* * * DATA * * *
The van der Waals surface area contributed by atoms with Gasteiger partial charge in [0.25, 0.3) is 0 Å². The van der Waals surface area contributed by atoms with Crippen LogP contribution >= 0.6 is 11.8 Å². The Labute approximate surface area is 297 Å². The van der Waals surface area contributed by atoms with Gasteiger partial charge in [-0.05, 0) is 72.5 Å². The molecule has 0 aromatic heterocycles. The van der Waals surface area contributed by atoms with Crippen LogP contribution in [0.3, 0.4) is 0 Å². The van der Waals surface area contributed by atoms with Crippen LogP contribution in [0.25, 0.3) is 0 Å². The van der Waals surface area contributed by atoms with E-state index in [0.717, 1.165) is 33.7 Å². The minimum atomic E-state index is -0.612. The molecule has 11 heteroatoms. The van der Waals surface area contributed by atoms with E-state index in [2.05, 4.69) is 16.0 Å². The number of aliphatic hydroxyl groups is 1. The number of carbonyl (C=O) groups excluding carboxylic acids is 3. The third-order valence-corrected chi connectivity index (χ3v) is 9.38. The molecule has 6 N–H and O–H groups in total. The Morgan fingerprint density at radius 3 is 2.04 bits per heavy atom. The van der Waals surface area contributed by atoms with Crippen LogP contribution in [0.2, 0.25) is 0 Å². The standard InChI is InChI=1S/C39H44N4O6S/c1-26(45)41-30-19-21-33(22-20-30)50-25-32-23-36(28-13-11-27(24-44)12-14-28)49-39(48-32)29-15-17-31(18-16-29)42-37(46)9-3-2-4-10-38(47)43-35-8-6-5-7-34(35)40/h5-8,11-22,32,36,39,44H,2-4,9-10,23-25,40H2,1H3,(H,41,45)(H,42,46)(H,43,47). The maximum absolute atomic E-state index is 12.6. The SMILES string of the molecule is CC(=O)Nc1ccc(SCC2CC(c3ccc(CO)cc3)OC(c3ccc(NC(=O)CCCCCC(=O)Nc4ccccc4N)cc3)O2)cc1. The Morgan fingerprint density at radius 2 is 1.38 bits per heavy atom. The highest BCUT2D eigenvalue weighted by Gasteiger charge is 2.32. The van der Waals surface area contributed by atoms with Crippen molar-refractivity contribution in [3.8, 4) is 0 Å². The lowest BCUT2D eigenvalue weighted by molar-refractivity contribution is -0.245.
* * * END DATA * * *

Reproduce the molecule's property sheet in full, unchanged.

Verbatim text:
The van der Waals surface area contributed by atoms with Gasteiger partial charge in [0.25, 0.3) is 0 Å². The van der Waals surface area contributed by atoms with Crippen LogP contribution >= 0.6 is 11.8 Å². The Labute approximate surface area is 297 Å². The van der Waals surface area contributed by atoms with Gasteiger partial charge in [-0.05, 0) is 72.5 Å². The molecule has 0 aromatic heterocycles. The van der Waals surface area contributed by atoms with Crippen LogP contribution in [0.3, 0.4) is 0 Å². The van der Waals surface area contributed by atoms with Crippen LogP contribution in [0.25, 0.3) is 0 Å². The van der Waals surface area contributed by atoms with E-state index in [0.717, 1.165) is 33.7 Å². The minimum atomic E-state index is -0.612. The molecule has 11 heteroatoms. The van der Waals surface area contributed by atoms with E-state index in [2.05, 4.69) is 16.0 Å². The number of aliphatic hydroxyl groups is 1. The number of carbonyl (C=O) groups excluding carboxylic acids is 3. The third-order valence-corrected chi connectivity index (χ3v) is 9.38. The molecule has 6 N–H and O–H groups in total. The Morgan fingerprint density at radius 3 is 2.04 bits per heavy atom. The van der Waals surface area contributed by atoms with Crippen LogP contribution in [0.2, 0.25) is 0 Å². The standard InChI is InChI=1S/C39H44N4O6S/c1-26(45)41-30-19-21-33(22-20-30)50-25-32-23-36(28-13-11-27(24-44)12-14-28)49-39(48-32)29-15-17-31(18-16-29)42-37(46)9-3-2-4-10-38(47)43-35-8-6-5-7-34(35)40/h5-8,11-22,32,36,39,44H,2-4,9-10,23-25,40H2,1H3,(H,41,45)(H,42,46)(H,43,47). The maximum absolute atomic E-state index is 12.6. The SMILES string of the molecule is CC(=O)Nc1ccc(SCC2CC(c3ccc(CO)cc3)OC(c3ccc(NC(=O)CCCCCC(=O)Nc4ccccc4N)cc3)O2)cc1. The Morgan fingerprint density at radius 2 is 1.38 bits per heavy atom. The highest BCUT2D eigenvalue weighted by Gasteiger charge is 2.32. The van der Waals surface area contributed by atoms with Crippen molar-refractivity contribution in [3.8, 4) is 0 Å². The lowest BCUT2D eigenvalue weighted by molar-refractivity contribution is -0.245.